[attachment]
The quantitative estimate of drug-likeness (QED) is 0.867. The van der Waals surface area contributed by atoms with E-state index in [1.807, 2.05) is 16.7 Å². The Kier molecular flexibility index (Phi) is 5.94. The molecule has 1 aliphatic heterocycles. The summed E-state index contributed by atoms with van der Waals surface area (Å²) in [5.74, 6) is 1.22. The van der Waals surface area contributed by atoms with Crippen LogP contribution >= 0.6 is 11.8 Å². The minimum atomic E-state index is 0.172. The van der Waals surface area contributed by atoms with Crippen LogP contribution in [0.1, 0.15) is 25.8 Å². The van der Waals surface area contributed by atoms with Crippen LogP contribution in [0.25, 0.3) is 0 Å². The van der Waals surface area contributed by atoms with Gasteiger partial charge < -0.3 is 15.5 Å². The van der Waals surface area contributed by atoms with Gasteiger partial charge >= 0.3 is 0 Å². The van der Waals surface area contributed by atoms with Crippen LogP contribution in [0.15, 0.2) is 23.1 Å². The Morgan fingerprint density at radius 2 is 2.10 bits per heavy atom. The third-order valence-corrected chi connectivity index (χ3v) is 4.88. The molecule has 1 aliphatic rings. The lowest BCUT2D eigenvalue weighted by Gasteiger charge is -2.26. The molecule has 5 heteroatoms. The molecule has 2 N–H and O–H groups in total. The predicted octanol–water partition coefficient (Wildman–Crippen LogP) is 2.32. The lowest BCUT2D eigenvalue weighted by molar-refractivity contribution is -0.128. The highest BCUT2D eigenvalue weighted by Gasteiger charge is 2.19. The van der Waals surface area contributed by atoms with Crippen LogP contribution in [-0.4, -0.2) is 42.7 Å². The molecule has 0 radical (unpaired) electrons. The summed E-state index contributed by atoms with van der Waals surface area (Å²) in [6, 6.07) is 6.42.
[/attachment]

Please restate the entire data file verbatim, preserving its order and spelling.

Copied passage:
The quantitative estimate of drug-likeness (QED) is 0.867. The van der Waals surface area contributed by atoms with E-state index in [1.807, 2.05) is 16.7 Å². The Kier molecular flexibility index (Phi) is 5.94. The molecule has 1 aliphatic heterocycles. The summed E-state index contributed by atoms with van der Waals surface area (Å²) in [5.74, 6) is 1.22. The van der Waals surface area contributed by atoms with Crippen LogP contribution >= 0.6 is 11.8 Å². The minimum atomic E-state index is 0.172. The van der Waals surface area contributed by atoms with Crippen LogP contribution in [0.1, 0.15) is 25.8 Å². The van der Waals surface area contributed by atoms with Crippen LogP contribution in [0.25, 0.3) is 0 Å². The van der Waals surface area contributed by atoms with Gasteiger partial charge < -0.3 is 15.5 Å². The van der Waals surface area contributed by atoms with Gasteiger partial charge >= 0.3 is 0 Å². The van der Waals surface area contributed by atoms with Crippen LogP contribution in [0.15, 0.2) is 23.1 Å². The Morgan fingerprint density at radius 2 is 2.10 bits per heavy atom. The third-order valence-corrected chi connectivity index (χ3v) is 4.88. The molecule has 1 aliphatic rings. The lowest BCUT2D eigenvalue weighted by Gasteiger charge is -2.26. The molecule has 5 heteroatoms. The molecule has 2 N–H and O–H groups in total. The predicted octanol–water partition coefficient (Wildman–Crippen LogP) is 2.32. The lowest BCUT2D eigenvalue weighted by molar-refractivity contribution is -0.128. The highest BCUT2D eigenvalue weighted by Gasteiger charge is 2.19. The van der Waals surface area contributed by atoms with Crippen LogP contribution in [-0.4, -0.2) is 42.7 Å². The molecule has 0 radical (unpaired) electrons. The summed E-state index contributed by atoms with van der Waals surface area (Å²) in [6, 6.07) is 6.42.